Open Access Open Badges Research article

Identification and characterization of Iporin as a novel interaction partner for rab1

Michael Bayer1, Julia Fischer2, Joachim Kremerskothen2, Edith Ossendorf2, Theodoros Matanis2, Magdalena Konczal2, Thomas Weide3 and Angelika Barnekow2*

Author Affiliations

1 UKM Muenster, Albert-Schweitzer-Str. 33, D-48149 Muenster, Germany

2 Department of Experimental Tumorbiology, University of Muenster, Badestr. 9, D-48149 Muenster, Germany

3 Cilian AG, Johann-Krane-Weg 42, D-48149 Muenster, Germany

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BMC Cell Biology 2005, 6:15  doi:10.1186/1471-2121-6-15

Published: 29 March 2005



The small GTPase rab1a and its isoform rab1b are essential regulating components in the vesicle transport between the ER and the Golgi apparatus. Rab1 is thought to act as a molecular switch and can change between an active GTP-bound and an inactive GDP-bound conformation. To elucidate the function of rab1, several approaches have been established to isolate effector proteins, which interact with the activated conformation of rab1. To date p115, GM130, golgin-84 and MICAL have been identified as direct interacting partners. Together with rab1, these molecules are components of a protein complex, which mediates and regulates intracellular vesicle transport.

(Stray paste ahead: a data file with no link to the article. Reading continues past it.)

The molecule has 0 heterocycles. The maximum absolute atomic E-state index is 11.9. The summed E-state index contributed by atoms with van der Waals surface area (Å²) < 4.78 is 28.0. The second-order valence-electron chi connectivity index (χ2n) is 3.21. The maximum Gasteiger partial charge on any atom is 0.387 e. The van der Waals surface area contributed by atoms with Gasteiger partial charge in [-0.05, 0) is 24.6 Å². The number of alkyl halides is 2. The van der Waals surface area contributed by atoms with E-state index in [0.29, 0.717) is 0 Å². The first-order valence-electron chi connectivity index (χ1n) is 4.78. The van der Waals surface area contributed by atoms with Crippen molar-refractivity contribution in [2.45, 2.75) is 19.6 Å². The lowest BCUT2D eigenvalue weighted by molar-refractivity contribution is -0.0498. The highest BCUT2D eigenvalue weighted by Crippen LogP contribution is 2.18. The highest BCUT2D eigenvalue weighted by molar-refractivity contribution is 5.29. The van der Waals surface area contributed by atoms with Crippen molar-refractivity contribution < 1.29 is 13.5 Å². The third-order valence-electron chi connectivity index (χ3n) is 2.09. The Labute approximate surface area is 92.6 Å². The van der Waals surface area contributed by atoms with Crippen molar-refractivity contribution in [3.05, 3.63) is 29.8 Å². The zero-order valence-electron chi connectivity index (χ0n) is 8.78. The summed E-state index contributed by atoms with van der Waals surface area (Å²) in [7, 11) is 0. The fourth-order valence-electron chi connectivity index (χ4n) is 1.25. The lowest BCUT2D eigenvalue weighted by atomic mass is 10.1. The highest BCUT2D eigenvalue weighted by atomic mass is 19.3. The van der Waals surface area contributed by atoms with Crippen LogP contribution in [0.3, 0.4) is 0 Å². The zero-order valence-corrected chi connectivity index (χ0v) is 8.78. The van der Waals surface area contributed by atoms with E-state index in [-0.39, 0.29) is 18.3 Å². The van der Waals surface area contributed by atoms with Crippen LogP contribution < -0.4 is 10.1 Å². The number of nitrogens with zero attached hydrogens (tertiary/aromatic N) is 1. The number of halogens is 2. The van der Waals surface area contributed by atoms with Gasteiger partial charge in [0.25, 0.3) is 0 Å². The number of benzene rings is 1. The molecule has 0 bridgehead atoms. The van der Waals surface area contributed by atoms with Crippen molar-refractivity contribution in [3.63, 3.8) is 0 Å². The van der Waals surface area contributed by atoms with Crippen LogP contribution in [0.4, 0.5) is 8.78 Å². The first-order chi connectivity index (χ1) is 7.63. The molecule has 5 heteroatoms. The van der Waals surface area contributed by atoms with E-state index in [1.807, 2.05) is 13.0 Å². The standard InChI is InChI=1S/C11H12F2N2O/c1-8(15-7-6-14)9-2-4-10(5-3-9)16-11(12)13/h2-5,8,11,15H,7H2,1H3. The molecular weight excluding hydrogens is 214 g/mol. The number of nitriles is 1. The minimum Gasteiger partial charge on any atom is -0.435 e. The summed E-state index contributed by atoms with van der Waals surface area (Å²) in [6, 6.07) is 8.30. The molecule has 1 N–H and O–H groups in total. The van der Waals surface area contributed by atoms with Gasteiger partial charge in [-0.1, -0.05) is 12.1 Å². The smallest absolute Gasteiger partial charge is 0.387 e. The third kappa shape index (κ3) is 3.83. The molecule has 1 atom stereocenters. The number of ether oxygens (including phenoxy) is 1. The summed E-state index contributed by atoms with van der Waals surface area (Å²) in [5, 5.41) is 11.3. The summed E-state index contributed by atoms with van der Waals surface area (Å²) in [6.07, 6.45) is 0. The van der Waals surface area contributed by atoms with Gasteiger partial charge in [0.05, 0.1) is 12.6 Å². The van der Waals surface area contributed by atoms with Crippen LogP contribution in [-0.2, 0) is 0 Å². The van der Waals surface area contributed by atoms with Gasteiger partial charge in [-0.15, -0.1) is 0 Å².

Here, we report the characterization of Iporin, which is similar to KIAA0375 as a novel rab1-interacting protein. It was initially identified by yeast two-hybrid screening experiments with the active mutant of rab1b (rab1b Q67R) as bait. Iporin contains a SH3 domain and two polyproline stretches, which are known to play a role in protein/protein interactions. In addition, Iporin encloses a RUN domain, which seems to be a major part of the

inding domain (R1BD). Iporin is ubiquitously expressed and immunofluorescence staining displays a cytosolic punctual distribution. Interestingly, we also show that Iporin interacts with another rab1 interacting partner, the GM130 protein.


Our results demonstrate that Iporin is a potential new interacting partner of rab1. Iporin is different from already identified rab1 interacting proteins concerning protein structure and cellular localization. We conclude that Iporin might function as a link between the targeting of ER derived vesicles, triggered by the rab1 GTPase and a signaling pathway regulated by molecules containing SH3 and/or poly-proline regions. The characterization of this novel intermolecular relation could help to elucidate how vesicles find their way from ER to the Golgi apparatus.